The volatility index could go lower, indicating the market hasn't hit bottom.
NEW YORK (AP) -- Although war fears drove Wall Street shares to four-month lows this past week, some analysts say investors may not be worried enough. That's because stock volatility, one measure of determining market bottoms, hasn't been extremely high, and that forebodes more declines in the weeks ahead.
The three main indexes posted moderate declines for much of the week before unexpectedly surging higher on low volume Friday as investors made short-term bets on stocks amid concerns of war and terrorism.
But a market measure of investor anxiety, the Chicago Board Options Exchange's volatility index, or VIX, has been trading mostly in the 30s. Though considered high, the level is still below the 50s reached after the main indexes hit their multiyear lows in October.
Analysts say that could mean steeper losses are needed before investors can see a true market recovery, even though the indexes are edging closer to their Oct. 9 lows. The Dow is now 8.5 percent above that low, while the Nasdaq is up 17.6 percent and S & amp;P 500 is up 7.5 percent.
"There's quite a bit of anxiety, but it's not at a panic level," said Richard A. Dickson, senior market strategist at Lowry's Research Reports in Palm Beach, Fla.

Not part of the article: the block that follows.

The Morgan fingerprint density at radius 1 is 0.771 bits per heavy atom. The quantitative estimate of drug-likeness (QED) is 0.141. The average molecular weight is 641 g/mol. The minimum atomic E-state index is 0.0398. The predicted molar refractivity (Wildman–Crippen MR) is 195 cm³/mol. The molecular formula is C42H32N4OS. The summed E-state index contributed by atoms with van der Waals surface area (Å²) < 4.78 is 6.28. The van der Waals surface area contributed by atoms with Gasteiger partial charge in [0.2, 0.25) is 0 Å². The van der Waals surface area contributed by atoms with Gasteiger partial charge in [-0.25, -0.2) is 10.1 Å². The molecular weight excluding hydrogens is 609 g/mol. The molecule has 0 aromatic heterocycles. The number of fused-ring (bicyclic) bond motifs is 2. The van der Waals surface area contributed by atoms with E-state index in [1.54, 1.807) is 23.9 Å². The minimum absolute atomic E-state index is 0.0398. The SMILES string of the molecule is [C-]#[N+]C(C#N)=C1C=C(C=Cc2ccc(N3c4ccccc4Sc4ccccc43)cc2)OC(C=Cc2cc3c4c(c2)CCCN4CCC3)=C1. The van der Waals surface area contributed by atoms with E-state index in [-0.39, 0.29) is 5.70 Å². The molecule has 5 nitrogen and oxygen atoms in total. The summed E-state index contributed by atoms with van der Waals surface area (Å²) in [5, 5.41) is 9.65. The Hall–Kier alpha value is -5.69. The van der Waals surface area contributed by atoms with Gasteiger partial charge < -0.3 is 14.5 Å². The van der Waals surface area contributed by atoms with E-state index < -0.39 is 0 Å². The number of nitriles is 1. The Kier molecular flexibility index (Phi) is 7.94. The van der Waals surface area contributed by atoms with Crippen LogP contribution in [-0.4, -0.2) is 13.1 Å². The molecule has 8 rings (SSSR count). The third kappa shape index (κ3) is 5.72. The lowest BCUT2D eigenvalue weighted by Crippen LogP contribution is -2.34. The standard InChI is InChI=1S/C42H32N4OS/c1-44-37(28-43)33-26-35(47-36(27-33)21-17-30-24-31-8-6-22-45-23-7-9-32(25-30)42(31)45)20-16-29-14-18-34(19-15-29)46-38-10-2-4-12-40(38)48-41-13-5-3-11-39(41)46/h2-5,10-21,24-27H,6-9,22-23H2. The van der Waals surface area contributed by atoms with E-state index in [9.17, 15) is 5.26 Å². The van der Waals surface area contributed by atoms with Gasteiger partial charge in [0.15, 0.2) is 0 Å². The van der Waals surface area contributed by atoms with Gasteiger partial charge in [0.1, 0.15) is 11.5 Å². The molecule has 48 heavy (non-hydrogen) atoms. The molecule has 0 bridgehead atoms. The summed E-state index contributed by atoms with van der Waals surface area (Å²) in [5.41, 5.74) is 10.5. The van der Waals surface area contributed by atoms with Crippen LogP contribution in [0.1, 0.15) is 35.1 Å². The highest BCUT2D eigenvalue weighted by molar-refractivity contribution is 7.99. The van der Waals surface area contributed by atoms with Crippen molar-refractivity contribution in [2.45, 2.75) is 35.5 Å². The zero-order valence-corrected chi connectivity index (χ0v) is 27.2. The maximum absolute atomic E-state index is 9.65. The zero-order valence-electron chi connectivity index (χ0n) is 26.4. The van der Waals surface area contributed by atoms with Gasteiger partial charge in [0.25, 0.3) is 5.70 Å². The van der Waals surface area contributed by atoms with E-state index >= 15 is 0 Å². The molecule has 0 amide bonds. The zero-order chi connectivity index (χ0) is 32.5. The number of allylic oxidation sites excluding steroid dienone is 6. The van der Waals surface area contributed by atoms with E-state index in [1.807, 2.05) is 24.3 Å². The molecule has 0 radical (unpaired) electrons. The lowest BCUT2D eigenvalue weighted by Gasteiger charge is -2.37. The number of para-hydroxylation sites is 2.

"We need to see more of a sell-off," he said. "Will we test the lows? Will we go through? I don't know. ... But as far as levels associated with a major market bottom similar to July and October, we need something up in the 50s."
The three main gauges fell moderately for much of the week after the release of an audiotape purportedly of Osama bin Laden expressing solidarity with Iraq. Many Americans rushed to buy duct tape and gas masks and stocked up on canned goods for fear of a chemical attack on U.S. soil.
Still, selling on Wall Street wasn't particularly heavy, and buying even emerged by week's end, after the volatility index hit an intraday high Thursday of 40.68. Friday's late-day surge helped the major indexes snap a four-week losing streak.
"Investors are not as worried as in October. Part of that is because the market hasn't fallen that rapidly at once. It's fallen steadily, which tends to provoke less panic. Some people believe that means we haven't bottomed yet," said Sam Burns, an analyst for Ned Davis Research in Venice, Fla.
Predicts more drops
Ralph Acampora, director of technical research at Prudential Securities, agreed. He expects more declines, and perhaps a new multiyear low for the main gauges, unless there's an unexpected peaceful resolution with Iraq.
"Normally at market peaks, investor psychology is very serene," he said. When the market bottoms, "they get very nervous," he added, so the current lack of sharp market swings may be a troubling sign.
Often it's when market sees what's known as "capitulation," a fear-driven dumping of shares by the last of investor holdouts, that stocks see long-term growth again, Acampora said.
Analysts stress that the volatility index is just one technical measure of a market's direction.